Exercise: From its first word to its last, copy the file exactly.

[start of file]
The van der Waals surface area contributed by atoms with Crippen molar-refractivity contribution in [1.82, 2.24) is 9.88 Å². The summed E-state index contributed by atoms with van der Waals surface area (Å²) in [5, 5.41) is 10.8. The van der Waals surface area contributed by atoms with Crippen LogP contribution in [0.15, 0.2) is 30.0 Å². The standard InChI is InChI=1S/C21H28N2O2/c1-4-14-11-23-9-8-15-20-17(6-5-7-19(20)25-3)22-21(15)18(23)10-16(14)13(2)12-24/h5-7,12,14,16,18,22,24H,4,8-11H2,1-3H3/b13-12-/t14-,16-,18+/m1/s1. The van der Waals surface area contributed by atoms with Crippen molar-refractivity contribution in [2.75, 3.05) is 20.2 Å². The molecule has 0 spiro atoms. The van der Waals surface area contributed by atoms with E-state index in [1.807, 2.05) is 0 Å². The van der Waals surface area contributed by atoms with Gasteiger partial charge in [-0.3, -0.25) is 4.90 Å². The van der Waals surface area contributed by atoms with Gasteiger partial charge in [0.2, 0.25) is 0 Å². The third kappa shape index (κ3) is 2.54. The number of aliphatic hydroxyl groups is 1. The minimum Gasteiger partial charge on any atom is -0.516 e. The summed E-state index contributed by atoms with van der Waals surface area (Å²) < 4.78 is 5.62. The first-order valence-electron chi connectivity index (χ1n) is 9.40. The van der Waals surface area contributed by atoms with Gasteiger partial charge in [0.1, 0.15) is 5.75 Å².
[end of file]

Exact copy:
The van der Waals surface area contributed by atoms with Crippen molar-refractivity contribution in [1.82, 2.24) is 9.88 Å². The summed E-state index contributed by atoms with van der Waals surface area (Å²) in [5, 5.41) is 10.8. The van der Waals surface area contributed by atoms with Crippen LogP contribution in [0.15, 0.2) is 30.0 Å². The standard InChI is InChI=1S/C21H28N2O2/c1-4-14-11-23-9-8-15-20-17(6-5-7-19(20)25-3)22-21(15)18(23)10-16(14)13(2)12-24/h5-7,12,14,16,18,22,24H,4,8-11H2,1-3H3/b13-12-/t14-,16-,18+/m1/s1. The van der Waals surface area contributed by atoms with Crippen molar-refractivity contribution in [2.75, 3.05) is 20.2 Å². The molecule has 0 spiro atoms. The van der Waals surface area contributed by atoms with E-state index in [1.807, 2.05) is 0 Å². The van der Waals surface area contributed by atoms with Gasteiger partial charge in [-0.3, -0.25) is 4.90 Å². The van der Waals surface area contributed by atoms with Gasteiger partial charge in [0.2, 0.25) is 0 Å². The third kappa shape index (κ3) is 2.54. The number of aliphatic hydroxyl groups is 1. The minimum Gasteiger partial charge on any atom is -0.516 e. The summed E-state index contributed by atoms with van der Waals surface area (Å²) < 4.78 is 5.62. The first-order valence-electron chi connectivity index (χ1n) is 9.40. The van der Waals surface area contributed by atoms with Gasteiger partial charge in [0.1, 0.15) is 5.75 Å².